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Research shows that children begin to pick their career pathways at the age of nine.

Imagine your nine-year-old self – what did you want to be? At develop, we asked a few of the team and they had quite the range of careers: 

“A lawyer”
“I wanted to be a spice girl” 
“A millionaire” 
“I dreamt of being a pilot” 

And look at us now – working in marketing, recruitment, or operations. We understand how a young person’s education can influence their interests growing up, and this in turn influences their career.

This STEM Day we want to raise awareness of the gender gap in the tech industry and highlight what can be done to improve this in the future.

Gender Stereotypes 

Subconsciously, adults tell children what’s expected of them. Although it’s harmless, gender stereotypes impact everyone’s lives. This early influence on children and young people impacts higher education and therefore the talent pipeline. Globally, women make up only 3% of ICT students, 5% of maths students, and 8% of engineering, manufacturing, and construction students. 

An early start into STEM puts all young people on a level playing field before gender stereotypes have set in and this starts to prepare both girls and boys for jobs of the future. Groups such as Girls Who Code, #TechMums and MAMA.codes encourage children as young as three to explore coding and tech. 

More groups are being created every day, but more needs to be done to publicise these to children and young people.

Where are the role models? 

The STEM sector is missing out on talent, and companies need to take action in order to attract more diverse talent. Women make up only 24% of the STEM workforce, and businesses are missing out on a key talent pool by not actively recruiting for them. Think about what can you do as a business to attract more diverse talent; this will not only benefit current employees but also potential team members and future generations.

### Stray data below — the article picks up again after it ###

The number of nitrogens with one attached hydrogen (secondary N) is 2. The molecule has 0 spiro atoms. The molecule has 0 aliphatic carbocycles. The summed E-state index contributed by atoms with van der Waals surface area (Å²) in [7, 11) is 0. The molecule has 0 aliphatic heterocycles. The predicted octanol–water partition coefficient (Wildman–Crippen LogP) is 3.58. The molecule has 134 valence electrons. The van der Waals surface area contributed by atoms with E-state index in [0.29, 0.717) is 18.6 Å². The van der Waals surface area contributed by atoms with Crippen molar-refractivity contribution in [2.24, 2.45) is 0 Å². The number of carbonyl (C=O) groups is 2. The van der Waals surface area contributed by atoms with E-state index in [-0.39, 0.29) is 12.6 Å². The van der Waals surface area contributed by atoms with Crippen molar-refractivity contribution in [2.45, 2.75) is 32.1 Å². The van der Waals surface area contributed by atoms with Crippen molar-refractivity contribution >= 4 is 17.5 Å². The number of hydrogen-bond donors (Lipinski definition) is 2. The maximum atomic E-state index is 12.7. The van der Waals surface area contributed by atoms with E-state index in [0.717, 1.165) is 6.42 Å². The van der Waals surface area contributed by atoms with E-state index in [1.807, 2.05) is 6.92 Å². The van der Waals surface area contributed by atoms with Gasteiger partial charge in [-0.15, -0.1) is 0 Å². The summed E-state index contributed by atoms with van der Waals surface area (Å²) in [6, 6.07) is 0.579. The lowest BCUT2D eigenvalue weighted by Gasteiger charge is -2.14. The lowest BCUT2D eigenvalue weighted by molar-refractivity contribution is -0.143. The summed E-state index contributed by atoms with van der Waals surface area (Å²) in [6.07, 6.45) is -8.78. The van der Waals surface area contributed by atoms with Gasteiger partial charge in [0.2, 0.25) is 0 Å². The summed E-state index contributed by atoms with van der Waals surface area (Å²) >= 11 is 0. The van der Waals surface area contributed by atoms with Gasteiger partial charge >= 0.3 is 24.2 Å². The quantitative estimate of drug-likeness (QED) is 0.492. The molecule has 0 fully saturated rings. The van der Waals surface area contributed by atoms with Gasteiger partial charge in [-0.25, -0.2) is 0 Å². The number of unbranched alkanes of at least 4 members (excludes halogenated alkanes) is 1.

-    Do you have networking groups internally to support diverse team members? 
-    Do you publicly champion women? 
-    How do you ensure your business is inclusive and diverse? 

In the US, a Gender Bias Without Borders Study made people aware of how gender stereotypes are reinforced by the way females are characterised in films. On-screen, engineers, scientists, and mathematicians are largely played by men, with only 12% of characters with STEM jobs on screen being women. 

“You can’t be what you can’t see.”

Marian Wright Edleman, children's rights activist

If young people can’t see themselves in an industry, they’re less likely to consider it for a career.

Confidence crisis 

Girls start to lose confidence in their science and mathematical abilities at the age of 12, and this is due to a fear of failure. Continually encouraging girls throughout their childhood to explore STEM subjects by exposing them to role models and experiences can build up confidence and interest. 

Further to this early confidence crisis that many young people face, research has found that 57% of women admitted to experiencing imposter syndrome, with many highlighting they feel like the ‘odd one out’. 

We’re aware that imposter syndrome impacts a lot of individuals across the globe regardless of industry. But if we look at environments where there are gender imbalances feelings of imposter syndrome are more prevalent. Studies have found that a sense of belonging nurtures confidence; the more people that you can relate to in a room, the more confident you will feel. 

The pipeline issue

It is crucial young girls aren’t put off by the prospect of a career in the sector because, as the sector burgeons, the career opportunities in tech are endless. It’s time to improve education and increase the opportunities available to all young people to show them all careers, not just what they grow up surrounded by. 

develop has recently partnered with Code/Art, to provide STEM prizes for their Code Fest competition in March 2023. Code/Art is on a mission to increase the number of girls in computer science by delighting and inspiring them with the creative possibilities of computer programming. 

We don’t want to throw money at the problem, by donating toys and resources we know we’re having a direct impact. 

In the UK, we’ve also partnered with a pre-school in our local community to provide STEM toys and resources to pupils for every placement made this financial year. Want to know more about our STEM pledge? Read our blog here. 


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